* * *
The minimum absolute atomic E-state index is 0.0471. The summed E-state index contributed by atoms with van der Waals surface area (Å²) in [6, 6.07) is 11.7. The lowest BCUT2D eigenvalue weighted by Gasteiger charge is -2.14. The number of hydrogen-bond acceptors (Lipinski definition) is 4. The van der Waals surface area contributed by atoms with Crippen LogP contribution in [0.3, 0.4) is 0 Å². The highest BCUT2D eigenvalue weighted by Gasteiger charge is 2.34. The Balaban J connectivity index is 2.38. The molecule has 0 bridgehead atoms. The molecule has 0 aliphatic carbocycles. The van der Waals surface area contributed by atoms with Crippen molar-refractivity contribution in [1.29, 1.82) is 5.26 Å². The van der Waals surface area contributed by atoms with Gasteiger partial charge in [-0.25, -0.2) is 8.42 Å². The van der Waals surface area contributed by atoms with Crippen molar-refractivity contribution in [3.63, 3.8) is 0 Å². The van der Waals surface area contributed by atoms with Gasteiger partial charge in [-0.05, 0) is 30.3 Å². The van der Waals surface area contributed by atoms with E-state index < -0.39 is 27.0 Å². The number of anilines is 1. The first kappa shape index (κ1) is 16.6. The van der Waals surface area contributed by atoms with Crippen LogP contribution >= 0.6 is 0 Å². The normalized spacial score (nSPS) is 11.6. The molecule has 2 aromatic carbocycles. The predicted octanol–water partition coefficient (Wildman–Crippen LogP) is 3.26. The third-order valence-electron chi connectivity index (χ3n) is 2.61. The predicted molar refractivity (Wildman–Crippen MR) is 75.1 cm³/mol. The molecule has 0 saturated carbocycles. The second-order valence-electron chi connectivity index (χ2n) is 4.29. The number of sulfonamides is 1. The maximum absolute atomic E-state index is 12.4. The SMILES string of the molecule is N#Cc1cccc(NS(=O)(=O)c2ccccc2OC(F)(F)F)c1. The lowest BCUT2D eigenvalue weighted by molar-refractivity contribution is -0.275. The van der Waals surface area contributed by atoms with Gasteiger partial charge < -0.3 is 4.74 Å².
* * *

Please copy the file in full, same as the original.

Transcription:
The minimum absolute atomic E-state index is 0.0471. The summed E-state index contributed by atoms with van der Waals surface area (Å²) in [6, 6.07) is 11.7. The lowest BCUT2D eigenvalue weighted by Gasteiger charge is -2.14. The number of hydrogen-bond acceptors (Lipinski definition) is 4. The van der Waals surface area contributed by atoms with Crippen LogP contribution in [0.3, 0.4) is 0 Å². The highest BCUT2D eigenvalue weighted by Gasteiger charge is 2.34. The Balaban J connectivity index is 2.38. The molecule has 0 bridgehead atoms. The molecule has 0 aliphatic carbocycles. The van der Waals surface area contributed by atoms with Crippen molar-refractivity contribution in [1.29, 1.82) is 5.26 Å². The van der Waals surface area contributed by atoms with Gasteiger partial charge in [-0.25, -0.2) is 8.42 Å². The van der Waals surface area contributed by atoms with Crippen molar-refractivity contribution in [3.63, 3.8) is 0 Å². The van der Waals surface area contributed by atoms with Gasteiger partial charge in [-0.05, 0) is 30.3 Å². The van der Waals surface area contributed by atoms with E-state index < -0.39 is 27.0 Å². The number of anilines is 1. The first kappa shape index (κ1) is 16.6. The van der Waals surface area contributed by atoms with Crippen LogP contribution >= 0.6 is 0 Å². The normalized spacial score (nSPS) is 11.6. The molecule has 2 aromatic carbocycles. The predicted octanol–water partition coefficient (Wildman–Crippen LogP) is 3.26. The third-order valence-electron chi connectivity index (χ3n) is 2.61. The predicted molar refractivity (Wildman–Crippen MR) is 75.1 cm³/mol. The molecule has 0 saturated carbocycles. The second-order valence-electron chi connectivity index (χ2n) is 4.29. The number of sulfonamides is 1. The maximum absolute atomic E-state index is 12.4. The SMILES string of the molecule is N#Cc1cccc(NS(=O)(=O)c2ccccc2OC(F)(F)F)c1. The lowest BCUT2D eigenvalue weighted by molar-refractivity contribution is -0.275. The van der Waals surface area contributed by atoms with Gasteiger partial charge < -0.3 is 4.74 Å².